The Future of Kazakhstan after the Presidential Election
Thursday, May 12, 2011
10:00 AM to 12:00 PM
Carnegie Endowment for International Peace
1779 Massachusetts Avenue, NW
Washington, DC 20036-2109
“Kazakhstan’s Transition in a Comparative Perspective”
Senior Fellow, The Jamestown Foundation
“Seeking Stability in an Unstable Neighborhood”
Senior Fellow in the Europe Program at the Center for Strategic and International Studies (CSIS)
“Implications of the Election for Kazakhstan’s International Position”
Former U.S. Ambassador to Kazakhstan
“Kazakhstan’s Future after the Presidential Election”
Ambassador Erlan A. Idrissov
Embassy of Kazakhstan to the United States
Janusz Bugajski is the Director of the New European Democracies Project, holder of the Lavrentis Lavrentiadis Chair in South East European Studies, and Senior Fellow in the Europe Program at the Center for Strategic and International Studies (CSIS) in Washington, D.C. His recent books include Georgian Lessons: Conflicting Russian and Western Interests in the Wider Europe (2010); Dismantling the West: Russia’s Atlantic Agenda (2009); America’s New European Allies (2009); Expanding Eurasia: Russia’s European Ambitions (2008); Atlantic Bridges: America’s New European Allies (2007), Cold Peace: Russia’s New Imperialism (2004), and Political Parties of Eastern Europe: A Guide to Politics in the Post-Communist Era (2002).
Ambassador William Courtney
William Courtney is director of strategy and development for Computer Sciences Corporation (CSC). He was senior vice president for national security programs at DynCorp from 2000 until CSC acquired it in 2003. Prior to retiring from the Foreign Service, he was co-chair of the US delegation to the review conference of the Organization for Security and Cooperation in Europe which prepared for its 1999 summit in Istanbul. He was an adviser on the 1999 reorganization of foreign affairs agencies, special assistant to the president for Russia, Ukraine, and Eurasia, and ambassador to Kazakhstan and Georgia. He led negotiations to eliminate strategic nuclear weapons in Kazakhstan, and to remove a large cache there of highly enriched uranium (project sapphire). Earlier he headed the US delegation to the implementation commission of the Threshold Test Ban Treaty, and co-chaired the US delegation in initial talks with the USSR and Russia on nuclear weapons safety, security, and dismantlement. It helped pave the way for the Nunn-Lugar cooperative threat reduction program. He graduated from West Virginia University with a BA and Brown University with a PhD in economics, and was an international affairs fellow at the Council on Foreign Relations. He is a member of the Council, the American Academy of Diplomacy, and the board of directors of the World Affairs Council of Washington DC.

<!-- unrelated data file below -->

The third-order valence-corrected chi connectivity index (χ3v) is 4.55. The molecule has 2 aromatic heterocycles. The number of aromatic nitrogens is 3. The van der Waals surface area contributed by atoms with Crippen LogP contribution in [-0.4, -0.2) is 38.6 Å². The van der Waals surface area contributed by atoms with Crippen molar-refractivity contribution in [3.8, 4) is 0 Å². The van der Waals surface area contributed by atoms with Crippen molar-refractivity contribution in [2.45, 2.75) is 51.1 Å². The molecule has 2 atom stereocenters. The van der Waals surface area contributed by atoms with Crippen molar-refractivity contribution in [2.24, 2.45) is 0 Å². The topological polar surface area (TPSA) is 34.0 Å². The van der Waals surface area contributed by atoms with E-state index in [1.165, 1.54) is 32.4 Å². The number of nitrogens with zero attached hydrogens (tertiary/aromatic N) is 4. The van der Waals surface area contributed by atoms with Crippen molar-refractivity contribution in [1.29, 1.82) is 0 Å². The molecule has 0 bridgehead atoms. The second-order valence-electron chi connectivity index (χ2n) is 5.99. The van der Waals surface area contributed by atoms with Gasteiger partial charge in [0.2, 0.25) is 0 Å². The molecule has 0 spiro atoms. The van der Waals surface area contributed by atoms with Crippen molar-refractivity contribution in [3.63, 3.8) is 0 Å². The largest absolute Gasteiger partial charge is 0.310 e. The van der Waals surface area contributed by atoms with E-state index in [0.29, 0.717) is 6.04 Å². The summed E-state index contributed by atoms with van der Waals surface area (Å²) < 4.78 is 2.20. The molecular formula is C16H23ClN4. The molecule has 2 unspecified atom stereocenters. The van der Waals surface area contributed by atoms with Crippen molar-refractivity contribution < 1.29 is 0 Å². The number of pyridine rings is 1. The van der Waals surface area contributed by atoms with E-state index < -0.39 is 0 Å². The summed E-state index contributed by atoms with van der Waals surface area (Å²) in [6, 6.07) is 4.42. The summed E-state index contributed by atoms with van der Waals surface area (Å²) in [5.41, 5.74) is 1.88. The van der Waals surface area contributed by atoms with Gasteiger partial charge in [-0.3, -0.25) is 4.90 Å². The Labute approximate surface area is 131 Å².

Ambassador Erlan A. Idrissov
Erlan A. Idrissov is Kazakhstan’s ambassador to the United States and has served in this position since 2007. Mr. Idrissov worked in Pakistan and different diplomatic positions and in 1992 was appointed to the position of Secretary of the Permanent Mission of Kazakhstan to the United Nations in New York. Three years later, he began work for the Ministry of Foreign Affairs of Kazakhstan as the Head of the American Department while also acting as the Ambassador-at-Large. Mr. Idrissov later became an assistant to the President of Kazakhstan, focusing on international issues, and, in 1997, was nominated to become the First Vice-Minister of Foreign Affairs of Kazakhstan. Following his service in this position, he was appointed Minister of Foreign Affairs of Kazakhstan in October 1999. Mr. Idrissov was posted to London in 2002 to serve as Ambassador to the United Kingdom, Norway, and Sweden. He continued to work in Europe until he was appointed Ambassador to the United States on July 7, 2007.
Vladimir Socor is a Senior Fellow of the Washington-based Jamestown Foundation and its flagship publication, Eurasia Daily Monitor (1995 to present), where he writes analytical articles on a daily basis. An internationally recognized expert on former Soviet-ruled countries in Eastern Europe, the South Caucasus, and Central Asia, he covers Russian and Western policies there, focusing on energy policies, regional security issues, secessionist conflicts, and NATO policies and programs.
Mr. Socor is a frequent speaker at U.S. and European policy conferences and think-tank institutions. He is a regular guest lecturer at the NATO Defense College and at Harvard University’s National Security Program’s Black Sea Program (Kennedy School of Government). He is also a frequent contributor to edited volumes. Mr. Socor was previously an analyst with the Radio Free Europe/Radio Liberty Research Institute (1983-1994). He is a Romanian-born citizen of the United States based in Munich, Germany.